In unanimous votes during their regular meeting Tuesday night, Santa Clarita City Council members moved to appoint local citizens to three city commissions and an audit panel, as well as a county health board.
Terms were up for three regular posts each on the city’s Planning Commission; Parks, Recreation and Community Services Commission; Arts Commission; and Open Space Preservation District Financial Accountability and Audit Panel; and one city-appointed position on the Los Angeles County Vector Control Board.
Mayor Marsha McLean and Councilmembers Bill Miranda and Laurene Weste nominated candidates who had applied for one term each on the city bodies. Here’s the breakdown:
Arts Commission — Susan Shapiro
PR&CS Commission — Victor Lindenheim
Planning Commission — Dan Masnada
Financial Accountability and Audit Panel — Wendy Langhans
Arts Commission — Patti Rasmussen
PR&CS Commission — Ruthann Levison
Planning Commission — Dennis Ostrum (renom)
Financial Accountability and Audit Panel — Susan Orloff
Arts Commission — Dr. Michael Millar
PR&CS Commission — Diana Boone
Planning Commission — Lisa Eichman
Financial Accountability and Audit Panel — Sandra Cattell
All five councilmembers voted to approve the nominations.
The regular terms for the new appointees will expire Dec. 31, 2022, or when a replacement is appointed. Each newly appointed member is expected to be seated at the first meeting of their respective body.
Burkhart Replaced on Planning Commission
The most surprising development was Miranda’s appointment of Masnada, a former Newhall Land executive and Castaic Lake Water Agency board member, to the Planning Commission, filling the seat held for two decades by Tim Burkhart, now Six Flags Magic Mountain’s vice president of maintenance and construction.
“I absolutely support your recommendations,” Kellar said prior to the final vote. “There’s a gentleman who’s been on the Planning Commission for many years (Tim Burkhart). I actually go back this far, folks — he was on the Planning Commission when I was there, and I’ve been on the City Council 18 years. (That) tells you how long he’s been here. But he has served this city very, very well over the years as a Planning Commissioner, and I think we would be remiss if we didn’t at least acknowledge the phenomenal work that Mr. Burkhart has provided this city.”
“I’d like to concur with Councilmember Kellar,” Weste said. “We should do something special for Burkhart because the man has given an incredible amount of expertise and time to this community to build it. He has worked through issues that were extremely difficult and legally complicated. So I’d like to see us do something special. He is such a great guy in our community.”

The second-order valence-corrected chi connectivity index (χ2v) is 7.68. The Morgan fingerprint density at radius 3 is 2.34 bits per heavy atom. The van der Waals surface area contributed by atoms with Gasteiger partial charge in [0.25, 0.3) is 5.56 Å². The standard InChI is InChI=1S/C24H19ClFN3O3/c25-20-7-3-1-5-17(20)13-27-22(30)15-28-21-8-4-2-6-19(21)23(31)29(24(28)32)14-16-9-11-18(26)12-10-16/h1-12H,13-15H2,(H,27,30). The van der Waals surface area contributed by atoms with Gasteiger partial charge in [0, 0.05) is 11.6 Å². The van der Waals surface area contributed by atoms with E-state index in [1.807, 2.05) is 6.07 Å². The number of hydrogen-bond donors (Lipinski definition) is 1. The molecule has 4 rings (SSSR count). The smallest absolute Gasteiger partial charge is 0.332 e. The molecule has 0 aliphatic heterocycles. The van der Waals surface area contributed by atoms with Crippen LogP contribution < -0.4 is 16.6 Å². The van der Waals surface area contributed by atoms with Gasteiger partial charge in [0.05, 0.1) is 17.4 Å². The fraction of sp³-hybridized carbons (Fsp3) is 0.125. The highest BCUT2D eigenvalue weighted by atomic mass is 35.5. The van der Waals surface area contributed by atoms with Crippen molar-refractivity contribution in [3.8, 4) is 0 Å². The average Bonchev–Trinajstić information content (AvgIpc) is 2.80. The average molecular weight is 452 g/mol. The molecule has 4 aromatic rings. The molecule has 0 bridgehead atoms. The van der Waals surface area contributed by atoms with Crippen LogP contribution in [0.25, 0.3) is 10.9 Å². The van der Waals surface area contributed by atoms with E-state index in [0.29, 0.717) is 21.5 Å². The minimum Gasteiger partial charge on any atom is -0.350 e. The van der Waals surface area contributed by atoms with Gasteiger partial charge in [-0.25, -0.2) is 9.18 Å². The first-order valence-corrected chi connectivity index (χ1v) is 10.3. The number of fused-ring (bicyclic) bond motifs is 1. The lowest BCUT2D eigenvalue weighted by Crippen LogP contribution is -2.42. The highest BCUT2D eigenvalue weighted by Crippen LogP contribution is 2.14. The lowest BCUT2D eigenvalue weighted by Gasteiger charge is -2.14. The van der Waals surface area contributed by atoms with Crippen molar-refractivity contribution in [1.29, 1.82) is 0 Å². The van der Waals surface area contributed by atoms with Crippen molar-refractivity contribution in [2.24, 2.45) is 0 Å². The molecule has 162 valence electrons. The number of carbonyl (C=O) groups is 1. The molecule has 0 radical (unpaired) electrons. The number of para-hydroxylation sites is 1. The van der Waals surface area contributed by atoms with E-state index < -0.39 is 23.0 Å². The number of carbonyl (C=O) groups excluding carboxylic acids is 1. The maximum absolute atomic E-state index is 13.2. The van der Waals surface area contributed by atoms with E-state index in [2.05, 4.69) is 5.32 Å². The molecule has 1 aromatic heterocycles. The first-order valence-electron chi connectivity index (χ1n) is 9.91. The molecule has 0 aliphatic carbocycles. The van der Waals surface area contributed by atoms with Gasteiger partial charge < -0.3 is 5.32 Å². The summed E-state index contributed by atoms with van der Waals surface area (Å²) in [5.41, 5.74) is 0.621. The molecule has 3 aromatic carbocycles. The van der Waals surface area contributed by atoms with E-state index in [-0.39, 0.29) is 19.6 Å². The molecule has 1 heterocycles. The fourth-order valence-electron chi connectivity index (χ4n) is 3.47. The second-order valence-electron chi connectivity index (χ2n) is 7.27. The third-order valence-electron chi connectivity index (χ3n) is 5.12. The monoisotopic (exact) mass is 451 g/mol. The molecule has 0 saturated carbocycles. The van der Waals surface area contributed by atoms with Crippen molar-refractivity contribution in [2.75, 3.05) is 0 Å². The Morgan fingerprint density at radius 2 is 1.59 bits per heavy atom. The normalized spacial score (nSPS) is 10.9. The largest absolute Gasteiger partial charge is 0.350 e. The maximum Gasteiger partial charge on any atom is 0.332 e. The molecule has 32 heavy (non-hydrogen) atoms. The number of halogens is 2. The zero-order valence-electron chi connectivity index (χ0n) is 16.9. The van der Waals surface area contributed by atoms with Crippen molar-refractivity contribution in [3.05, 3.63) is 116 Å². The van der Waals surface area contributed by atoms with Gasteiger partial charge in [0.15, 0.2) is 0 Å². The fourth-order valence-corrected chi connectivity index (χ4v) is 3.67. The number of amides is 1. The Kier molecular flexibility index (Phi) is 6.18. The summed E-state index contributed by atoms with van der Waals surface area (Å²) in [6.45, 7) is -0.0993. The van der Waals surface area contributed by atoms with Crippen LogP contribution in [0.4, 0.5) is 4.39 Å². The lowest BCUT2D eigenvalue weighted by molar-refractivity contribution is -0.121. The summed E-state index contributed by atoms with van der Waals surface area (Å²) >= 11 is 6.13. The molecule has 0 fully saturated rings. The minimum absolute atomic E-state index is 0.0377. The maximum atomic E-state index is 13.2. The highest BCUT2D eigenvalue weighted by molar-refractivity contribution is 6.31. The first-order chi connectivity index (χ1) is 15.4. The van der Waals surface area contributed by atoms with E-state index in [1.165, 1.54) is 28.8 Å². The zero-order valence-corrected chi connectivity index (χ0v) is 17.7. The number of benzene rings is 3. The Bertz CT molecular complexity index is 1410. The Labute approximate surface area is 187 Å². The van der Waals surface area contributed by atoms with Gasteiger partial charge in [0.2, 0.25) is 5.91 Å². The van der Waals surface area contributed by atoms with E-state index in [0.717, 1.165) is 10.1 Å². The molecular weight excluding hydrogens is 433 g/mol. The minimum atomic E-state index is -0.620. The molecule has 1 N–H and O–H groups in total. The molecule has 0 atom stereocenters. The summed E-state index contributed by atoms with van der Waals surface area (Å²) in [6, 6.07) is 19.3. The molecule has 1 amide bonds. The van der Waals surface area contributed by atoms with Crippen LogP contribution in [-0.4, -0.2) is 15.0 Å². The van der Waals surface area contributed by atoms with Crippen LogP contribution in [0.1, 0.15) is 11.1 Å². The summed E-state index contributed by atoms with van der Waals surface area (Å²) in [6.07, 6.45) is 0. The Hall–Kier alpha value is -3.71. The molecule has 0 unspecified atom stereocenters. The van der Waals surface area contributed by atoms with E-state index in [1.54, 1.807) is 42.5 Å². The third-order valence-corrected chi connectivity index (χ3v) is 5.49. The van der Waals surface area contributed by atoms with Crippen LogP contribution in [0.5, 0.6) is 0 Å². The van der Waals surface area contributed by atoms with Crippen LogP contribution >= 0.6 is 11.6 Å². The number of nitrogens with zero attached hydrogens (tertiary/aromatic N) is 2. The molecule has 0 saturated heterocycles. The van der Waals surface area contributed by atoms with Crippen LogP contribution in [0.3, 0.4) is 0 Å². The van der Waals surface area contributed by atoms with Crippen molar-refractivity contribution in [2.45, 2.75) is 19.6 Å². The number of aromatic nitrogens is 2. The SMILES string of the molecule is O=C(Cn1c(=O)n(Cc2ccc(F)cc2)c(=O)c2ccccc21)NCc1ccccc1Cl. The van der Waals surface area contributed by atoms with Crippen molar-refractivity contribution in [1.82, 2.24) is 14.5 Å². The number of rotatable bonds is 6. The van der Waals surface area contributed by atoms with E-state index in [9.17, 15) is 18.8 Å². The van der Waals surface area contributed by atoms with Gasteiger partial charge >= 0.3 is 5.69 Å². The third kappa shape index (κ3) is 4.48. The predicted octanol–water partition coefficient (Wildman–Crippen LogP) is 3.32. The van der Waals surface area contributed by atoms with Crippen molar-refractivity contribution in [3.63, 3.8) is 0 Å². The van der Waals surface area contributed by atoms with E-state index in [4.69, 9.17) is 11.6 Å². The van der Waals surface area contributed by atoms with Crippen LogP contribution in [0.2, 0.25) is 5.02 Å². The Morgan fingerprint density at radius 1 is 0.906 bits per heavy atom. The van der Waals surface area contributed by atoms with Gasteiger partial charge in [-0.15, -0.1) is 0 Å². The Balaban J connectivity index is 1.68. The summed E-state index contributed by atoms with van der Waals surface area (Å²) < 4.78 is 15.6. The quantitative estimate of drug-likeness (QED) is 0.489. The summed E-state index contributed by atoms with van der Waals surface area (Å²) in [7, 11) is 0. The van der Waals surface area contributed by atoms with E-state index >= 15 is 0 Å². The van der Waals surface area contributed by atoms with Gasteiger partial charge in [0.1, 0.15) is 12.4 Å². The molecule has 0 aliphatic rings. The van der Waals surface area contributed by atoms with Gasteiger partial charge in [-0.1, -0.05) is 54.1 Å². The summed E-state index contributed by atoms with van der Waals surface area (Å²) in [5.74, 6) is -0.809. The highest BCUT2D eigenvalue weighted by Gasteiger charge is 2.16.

“I would agree with that,” McLean said. “He’s served us very well, and I want to thank him personally for his service, and hopefully we can acknowledge the work he has done.”
Vector Control Board
In a separate vote, Councilmembers also nominated and unanimously approved the city’s re-appointment of Heidi Heinrich to represent Santa Clarita on the Los Angeles County Vector Control Board. The sole applicant for the post, Heinrich was not in attendance at Tuesday’s meeting.
“I want to thank Heidi for attending the (Vector Control Board) meetings, which are not close, and preparing the reports for us on a regular basis,” McLean said.
Heinrich’s new four-year term began Monday, Jan. 7. The Vector Control Board representative cannot be removed at-will, so Heinrich will serve until the expiration of her term unless she resigns, vacates the office due to absences or is no longer a voter and resident within the city of Santa Clarita.
New Rules for Motions and Procedures
In other city business Tuesday night, City Council members weighed adoption of new rules and procedures for its meetings, including the process for nominating and electing a mayor and mayor pro-tem.
This followed the unexpected conflict and confusion in the Council’s vote to elect Marsha McLean mayor at the Dec. 11 Santa Clarita City Council meeting.
Councilmember Bob Kellar unexpectedly nominated Councilmember Cameron Smyth for Mayor in one motion. Mayor Pro-Tem McLean, who had been the presumed Mayoral nominee based on Council precedent, then nominated herself in a second motion.
Under the Council’s existing procedural rules, City Attorney Joe Montes said, the second motion — McLean’s — would be the first to be voted upon.
McLean ultimately won the Mayor post by a 3-2 vote, followed by a unanimous vote for Smyth as Mayor Pro-Tem.
On Tuesday night, councilmembers weighed two well-established sets of parliamentary rules, Robert’s Rules of Order and Rosenberg’s Rules of Order, and directed city staff to prepare a draft using Rosenberg’s Rules, with one major change: voting on the first motion first. The change would theoretically eliminate a conflict such as the one on Dec. 11 from occuring again.
The council also directed city staff to come back with ideas for a formal rotation for mayor. The staff report is expected in a month or more.